A Question about Aulonocara in the wild

BigBeardDaHuZi

Feeder Fish
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Sep 10, 2020
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I have read conflicting reports about Aulonocara in the wild. The Jacobfreibergi are said to keep a territory and prefer a cave. The Stuartgranti complex... some say they are free rovers... others say that they will keep a territory in the wild. Does anyone know anything definitive about this?
What about the assorted Aulonocara like the Kandeense, Hueseri and Maylandi?
 
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Stephen St.Clair

Aimara
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There are numerous YouTube videos available showing under water footage of Lake Malawi.
The ones I've viewed depicted Aulonocara to behave similar to what one would expect a North American Sunfish to act, living in a big clear rock bottom reservoir.
In general they loosely hover over rock formations.
 
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BigBeardDaHuZi

Feeder Fish
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Sep 10, 2020
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Ok, from what I've been reading, what Stephen St.Clair Stephen St.Clair was saying is very apt. Males will make their little circle pits. Females and juveniles will roam in groups, or occasionally solo, scouring the sand for tasty tidbits, and occasionally visiting a good looking male.
The males will make their pits, but just like the sunfish back home, the pits are often very close to each other. They will guard their little place vigorously, but they are used to having close neighbors. Some of the stuartgranti's like to nest in caves, but gentle slopes in the transition zone are very popular. Slopes that have good nutrients (crunchy bits) are best.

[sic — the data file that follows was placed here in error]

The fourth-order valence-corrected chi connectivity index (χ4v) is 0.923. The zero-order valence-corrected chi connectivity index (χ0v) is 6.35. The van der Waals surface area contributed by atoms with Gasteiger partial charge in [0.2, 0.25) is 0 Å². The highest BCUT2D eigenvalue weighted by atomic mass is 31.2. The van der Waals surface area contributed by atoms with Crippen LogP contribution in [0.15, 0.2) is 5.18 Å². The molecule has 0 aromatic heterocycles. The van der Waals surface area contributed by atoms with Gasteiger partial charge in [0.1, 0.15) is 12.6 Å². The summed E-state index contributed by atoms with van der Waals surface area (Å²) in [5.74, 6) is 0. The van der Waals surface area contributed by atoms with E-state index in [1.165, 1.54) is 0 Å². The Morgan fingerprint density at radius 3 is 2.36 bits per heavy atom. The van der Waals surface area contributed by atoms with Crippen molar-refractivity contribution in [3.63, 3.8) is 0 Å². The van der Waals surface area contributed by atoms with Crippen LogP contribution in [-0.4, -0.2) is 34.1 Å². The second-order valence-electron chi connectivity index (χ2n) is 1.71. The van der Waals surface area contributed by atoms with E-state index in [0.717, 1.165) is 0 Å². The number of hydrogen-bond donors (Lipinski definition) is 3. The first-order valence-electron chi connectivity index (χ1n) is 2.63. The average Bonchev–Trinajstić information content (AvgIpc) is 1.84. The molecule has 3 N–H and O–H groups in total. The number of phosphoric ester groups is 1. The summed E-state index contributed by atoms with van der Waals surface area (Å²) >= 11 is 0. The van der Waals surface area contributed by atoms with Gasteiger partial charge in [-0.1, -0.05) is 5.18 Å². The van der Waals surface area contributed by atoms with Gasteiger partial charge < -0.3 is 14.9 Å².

Where the slopes are can make a big difference in the population as well. A. "Usysia" and A. "Kande Island" are both sold as the Flavescent peacock, and they are both pretty much the same (part of the Stuartgranti complex where color and size are the biggest difference between them). The Usisya are bigger than the Kande's in the wild, by a few centimeters. Their location has a lot better nutrition. In the aquarium, with good feeding, they both grow to about the same size.

For a very fascinating read, try

https://www.malawi-guru.de/malawise...ight=WyJhdWxvbm9jYXJhIiwiYXVsb25vY2FyYSdzIl0=

You can switch the site to English.

What I still find confusing, however, is that Aulonocara are hunter-grazers. They scour the sand beds looking for - sensing - movement in the sand. They feed a lot on little invertebrates that they find. This works out just fine for the females and juveniles, but what do the males do? There can't be much to eat in their little pit.
They must leave to eat every day and then come back to reclaim their spot. I don't know. I haven't found an answer for that.
 

Stephen St.Clair

Aimara
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Jul 2, 2017
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Sunfish are only on their nests during season, not year round. Aulonocara probably are no different.
During the down time Aulonocara are likely omnivores. Opportunistic eaters, feeding on insects, crustaceans, fry & algae. Once fueled up, back to the nest. Lol.
 
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